Cerebral palsy (CP) is the most common childhood motor disability. The neurotransmitter dopamine (DA) is important in cognition and emotions/behavior. DA may also be important in motor skill learning. Genes that relate to DA function may affect a person s ability to learn new cognitive or motor skills. Some children with CP can learn motor skills easily while others have trouble. Researchers want to find out if DA gene variations cause some of this variability.

Objectives:

To learn more about how DA and its related genes affect motor and cognitive learning in people with and without CP.

Eligibility:

People ages 5 25 with and without CP who can:

Follow the protocol

Attend and perform the training sessions

Design:

Participants will be screened with:

Medical history

Physical exam

Blood draw for genetic tests

The study has 2 parts. Participants with CP can join both. Those without can join only Part 1.

All participants will have a baseline assessment: short motor skills test and blood draw.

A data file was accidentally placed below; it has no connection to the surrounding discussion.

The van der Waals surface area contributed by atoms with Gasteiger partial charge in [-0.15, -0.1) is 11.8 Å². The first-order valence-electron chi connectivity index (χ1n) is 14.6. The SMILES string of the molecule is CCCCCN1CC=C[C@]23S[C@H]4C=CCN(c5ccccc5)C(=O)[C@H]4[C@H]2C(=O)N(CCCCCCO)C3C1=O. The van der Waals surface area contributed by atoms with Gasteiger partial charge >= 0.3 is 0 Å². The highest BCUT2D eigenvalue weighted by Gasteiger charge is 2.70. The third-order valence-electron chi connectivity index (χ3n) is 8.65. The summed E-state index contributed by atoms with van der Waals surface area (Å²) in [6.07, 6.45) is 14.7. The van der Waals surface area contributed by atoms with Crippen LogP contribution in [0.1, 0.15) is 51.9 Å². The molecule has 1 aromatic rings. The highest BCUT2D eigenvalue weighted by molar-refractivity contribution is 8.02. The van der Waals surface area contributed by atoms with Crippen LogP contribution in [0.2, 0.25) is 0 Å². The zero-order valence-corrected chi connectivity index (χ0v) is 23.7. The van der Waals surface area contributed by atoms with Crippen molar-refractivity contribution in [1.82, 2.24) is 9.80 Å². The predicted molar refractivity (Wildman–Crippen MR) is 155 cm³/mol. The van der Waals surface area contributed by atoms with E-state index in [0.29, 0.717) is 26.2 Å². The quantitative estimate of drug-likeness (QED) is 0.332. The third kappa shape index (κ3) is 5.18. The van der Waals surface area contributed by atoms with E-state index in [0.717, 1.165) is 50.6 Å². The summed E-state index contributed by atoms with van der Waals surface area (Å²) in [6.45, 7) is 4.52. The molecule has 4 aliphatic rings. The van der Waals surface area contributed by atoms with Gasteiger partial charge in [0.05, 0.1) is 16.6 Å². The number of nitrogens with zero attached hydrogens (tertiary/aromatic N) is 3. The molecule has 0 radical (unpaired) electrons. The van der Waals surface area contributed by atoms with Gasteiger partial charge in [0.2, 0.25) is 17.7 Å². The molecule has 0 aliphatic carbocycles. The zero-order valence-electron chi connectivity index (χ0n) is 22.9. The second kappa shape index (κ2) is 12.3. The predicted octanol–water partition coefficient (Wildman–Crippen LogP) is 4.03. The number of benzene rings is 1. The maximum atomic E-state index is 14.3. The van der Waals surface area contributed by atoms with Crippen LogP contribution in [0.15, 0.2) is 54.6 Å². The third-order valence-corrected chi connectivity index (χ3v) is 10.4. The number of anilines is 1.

Part 1:

Two 10-session training programs over 2 weeks. Cognitive training will be 2 sessions at the clinic, 8 at home. Participants will perform memory tasks on a computer. All 10 motor training sessions are at the clinic. Participants will step on lines in a virtual reality environment.

Part 2:

Two lab training sessions at least 1 week apart. Participants will perform tasks on a

computer.

Participants with CP may have a brain MRI at 1 visit. They will lie on a table that slides into a machine that takes pictures. They will be in the scanner about 45 minutes. They may have a

Detailed Description

Objective